For more than twenty years the conservative liberalism has been a dominating trend of public life in Poland.
At the beginnings of the Third Republic of Poland the internal contradiction of such combination was less striking than it is today: the political programmes of liberal-conservatists as well as conservative liberals were basically aiming at creating what is called “a normal country” – without radical ideologies in politics, but with efficient free market economy, organized administration democratic government and numerous middle class. All of the above were not elements of positive political project, but they were rather a negation of PRL (People’s Republic of Poland) with its central economy, permanent deficiencies, overgrown bureaucracy, highly ideological and lacking of social support authorities and an odd social hierarchy created artificially in dialectical clinch of technocratic ambitions and Marxist dogmas.
Even though the conservative-liberal program of leaving the communism was realized and therefore lost almost all its attractiveness– Poland has become a member of NATO and EU, which before 1989 were identified with the West – for the last five years its domination among Polish political elites has become established. No matter how great importance will be ascribed to every clash of “Prawo i Sprawiedliwość” (PIS) and “Platforma Obywatelska” (PO), the differences between those two parties concern the style rather than the program – the successive governments are invariably conservative in the filed of values and lead moderately liberal economic policy. The conservative-liberal cluster is however unavoidable. Liberalism, in its essence, has at least as much in common with left-wing thought as with conservative one and it is not impossible that, on the consistently conservative ground an opposition to the ruling right-wing will grow. It is worth mentioning that before socialist have emerged liberals were called “left-wing” in relation to the spatial definition coming from the deputies’ places in French revolutionary States-General. The remnants of this linguistic convention are present nowadays in Denmark, where the liberal party has had a name Venstre – that is The Left – since the 19th century.
The overview of the relationship between liberalism and leftism should start from the four philosophical assumptions that are common to the liberal and leftist thought (or more precisely they are the basis of liberalism and were adapted by the Left). These include: the rationalist (hence non-religious, and referring to the experience rather than revelation) perception of the world, belief in the moral and material progress of mankind, the belief that all men are created equal and the desire to broaden the scope of individual freedom (ie, the left-wing language, to emancipation). These assumptions are mutually related and constitute a coherent outlook, different from the conservative or Christian-democratic ones.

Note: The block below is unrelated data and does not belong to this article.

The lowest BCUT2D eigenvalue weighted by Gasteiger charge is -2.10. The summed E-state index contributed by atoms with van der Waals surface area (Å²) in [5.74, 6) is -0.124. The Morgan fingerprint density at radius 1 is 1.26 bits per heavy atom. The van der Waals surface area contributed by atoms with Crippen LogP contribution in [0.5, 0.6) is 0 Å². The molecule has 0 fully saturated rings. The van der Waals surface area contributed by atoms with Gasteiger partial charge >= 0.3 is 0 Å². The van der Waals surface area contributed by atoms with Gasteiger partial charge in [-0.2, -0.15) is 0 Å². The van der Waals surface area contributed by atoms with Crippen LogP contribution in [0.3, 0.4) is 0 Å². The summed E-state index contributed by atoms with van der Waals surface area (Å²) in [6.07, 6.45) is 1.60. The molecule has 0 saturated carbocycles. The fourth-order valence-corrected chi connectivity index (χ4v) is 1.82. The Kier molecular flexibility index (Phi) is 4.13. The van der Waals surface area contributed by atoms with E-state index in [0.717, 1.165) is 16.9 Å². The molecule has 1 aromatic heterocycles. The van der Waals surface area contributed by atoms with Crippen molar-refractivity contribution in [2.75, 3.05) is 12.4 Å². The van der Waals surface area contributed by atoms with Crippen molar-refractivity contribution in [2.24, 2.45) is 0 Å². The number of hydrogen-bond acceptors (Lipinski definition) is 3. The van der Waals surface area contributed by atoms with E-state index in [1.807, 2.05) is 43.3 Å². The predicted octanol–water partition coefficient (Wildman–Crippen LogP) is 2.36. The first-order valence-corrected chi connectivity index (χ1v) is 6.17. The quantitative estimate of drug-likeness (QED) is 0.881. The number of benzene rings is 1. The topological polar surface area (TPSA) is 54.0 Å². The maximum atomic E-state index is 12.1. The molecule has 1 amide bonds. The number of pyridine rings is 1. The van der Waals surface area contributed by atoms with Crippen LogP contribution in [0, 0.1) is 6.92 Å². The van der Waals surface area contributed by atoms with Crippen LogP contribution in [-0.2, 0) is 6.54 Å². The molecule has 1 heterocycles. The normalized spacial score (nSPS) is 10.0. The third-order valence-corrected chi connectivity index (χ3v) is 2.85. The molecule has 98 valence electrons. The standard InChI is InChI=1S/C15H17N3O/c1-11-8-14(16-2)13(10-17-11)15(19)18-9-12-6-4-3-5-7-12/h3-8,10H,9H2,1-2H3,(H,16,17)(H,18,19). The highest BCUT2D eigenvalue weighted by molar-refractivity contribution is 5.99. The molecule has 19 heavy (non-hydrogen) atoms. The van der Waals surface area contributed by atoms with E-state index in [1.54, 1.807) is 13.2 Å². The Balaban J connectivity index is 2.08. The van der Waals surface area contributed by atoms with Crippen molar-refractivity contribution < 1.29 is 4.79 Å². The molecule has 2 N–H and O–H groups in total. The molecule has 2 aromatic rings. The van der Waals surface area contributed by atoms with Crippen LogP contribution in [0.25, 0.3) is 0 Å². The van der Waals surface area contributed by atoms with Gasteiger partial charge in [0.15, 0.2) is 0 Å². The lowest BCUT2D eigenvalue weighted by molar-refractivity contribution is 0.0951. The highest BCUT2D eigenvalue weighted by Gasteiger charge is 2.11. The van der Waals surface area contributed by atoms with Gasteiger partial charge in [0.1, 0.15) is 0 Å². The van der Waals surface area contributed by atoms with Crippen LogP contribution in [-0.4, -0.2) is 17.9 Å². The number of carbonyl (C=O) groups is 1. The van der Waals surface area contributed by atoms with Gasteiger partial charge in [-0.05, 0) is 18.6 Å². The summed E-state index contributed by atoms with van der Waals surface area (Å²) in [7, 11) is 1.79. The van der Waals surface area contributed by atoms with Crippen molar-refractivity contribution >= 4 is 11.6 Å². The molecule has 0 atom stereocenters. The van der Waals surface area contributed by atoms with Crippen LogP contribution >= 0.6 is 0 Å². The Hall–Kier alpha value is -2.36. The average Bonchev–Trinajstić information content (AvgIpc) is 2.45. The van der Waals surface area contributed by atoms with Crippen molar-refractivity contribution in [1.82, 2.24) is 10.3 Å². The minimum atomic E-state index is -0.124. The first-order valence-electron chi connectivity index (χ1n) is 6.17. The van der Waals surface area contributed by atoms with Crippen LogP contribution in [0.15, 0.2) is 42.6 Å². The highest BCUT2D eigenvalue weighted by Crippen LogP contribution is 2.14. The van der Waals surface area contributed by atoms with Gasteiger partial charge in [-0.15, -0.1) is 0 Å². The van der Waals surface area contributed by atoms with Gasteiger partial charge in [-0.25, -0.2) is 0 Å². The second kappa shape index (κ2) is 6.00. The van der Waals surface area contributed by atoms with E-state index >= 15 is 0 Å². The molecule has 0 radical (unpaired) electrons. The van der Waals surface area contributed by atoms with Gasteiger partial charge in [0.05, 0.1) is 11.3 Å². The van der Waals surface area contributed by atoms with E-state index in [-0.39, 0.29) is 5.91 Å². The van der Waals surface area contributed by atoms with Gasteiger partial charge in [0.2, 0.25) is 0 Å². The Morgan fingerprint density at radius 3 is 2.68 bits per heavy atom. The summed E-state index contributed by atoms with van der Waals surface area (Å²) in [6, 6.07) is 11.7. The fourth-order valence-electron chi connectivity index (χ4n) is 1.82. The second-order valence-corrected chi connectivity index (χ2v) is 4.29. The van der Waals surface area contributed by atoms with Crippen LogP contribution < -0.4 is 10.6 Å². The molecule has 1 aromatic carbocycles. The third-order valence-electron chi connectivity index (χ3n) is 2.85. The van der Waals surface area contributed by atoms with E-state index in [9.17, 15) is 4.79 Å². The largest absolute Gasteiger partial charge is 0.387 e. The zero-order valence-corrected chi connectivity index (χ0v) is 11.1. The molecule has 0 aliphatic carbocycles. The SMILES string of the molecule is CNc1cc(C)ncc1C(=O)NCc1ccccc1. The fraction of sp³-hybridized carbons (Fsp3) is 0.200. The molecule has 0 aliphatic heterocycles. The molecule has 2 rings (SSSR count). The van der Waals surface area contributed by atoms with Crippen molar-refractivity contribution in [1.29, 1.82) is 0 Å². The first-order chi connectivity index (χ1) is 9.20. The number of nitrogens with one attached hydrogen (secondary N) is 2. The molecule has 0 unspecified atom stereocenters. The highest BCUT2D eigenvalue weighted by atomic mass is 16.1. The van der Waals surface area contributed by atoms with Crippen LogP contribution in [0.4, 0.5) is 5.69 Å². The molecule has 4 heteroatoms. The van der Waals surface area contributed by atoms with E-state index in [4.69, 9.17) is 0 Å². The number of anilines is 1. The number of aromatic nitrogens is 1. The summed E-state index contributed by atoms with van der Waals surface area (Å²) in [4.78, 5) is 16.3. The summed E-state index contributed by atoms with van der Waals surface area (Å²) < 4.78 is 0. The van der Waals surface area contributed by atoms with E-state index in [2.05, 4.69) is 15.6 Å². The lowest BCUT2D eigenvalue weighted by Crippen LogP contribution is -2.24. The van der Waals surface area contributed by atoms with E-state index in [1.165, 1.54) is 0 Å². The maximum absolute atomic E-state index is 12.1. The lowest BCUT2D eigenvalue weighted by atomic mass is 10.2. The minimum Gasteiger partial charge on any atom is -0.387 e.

The importance of the first of these assumptions is clearly visible if you pay attention to the fact that liberalism was a philosophical and political consequence of the modern breakthrough in European natural sciences. The development of astronomy and physics, which were originally treated as utilitarian science (which were supposed to facilitate navigation and exploration of non-European lands and to achieve military superiority) led to challenging the earlier notions about the world, many of which – directly or by deduction – were associated with religious beliefs. As the science developed, the truths of faith proved to be in a growing conflict with the results of experiment, which had to have an influence on the political realm, where religious dogmas were used to legitimize monarchic-feudal order. What is equally important, the Europeans quickly realized that a person can be not only the subject but also the object of scientific cognition. That is why Machiavelli and Hobbes grandsociologists occupy a prominent place in the tradition of liberal thinking about politics, despite the fact that the conclusions drawn by them are difficult to consider as a sign of liberalism today.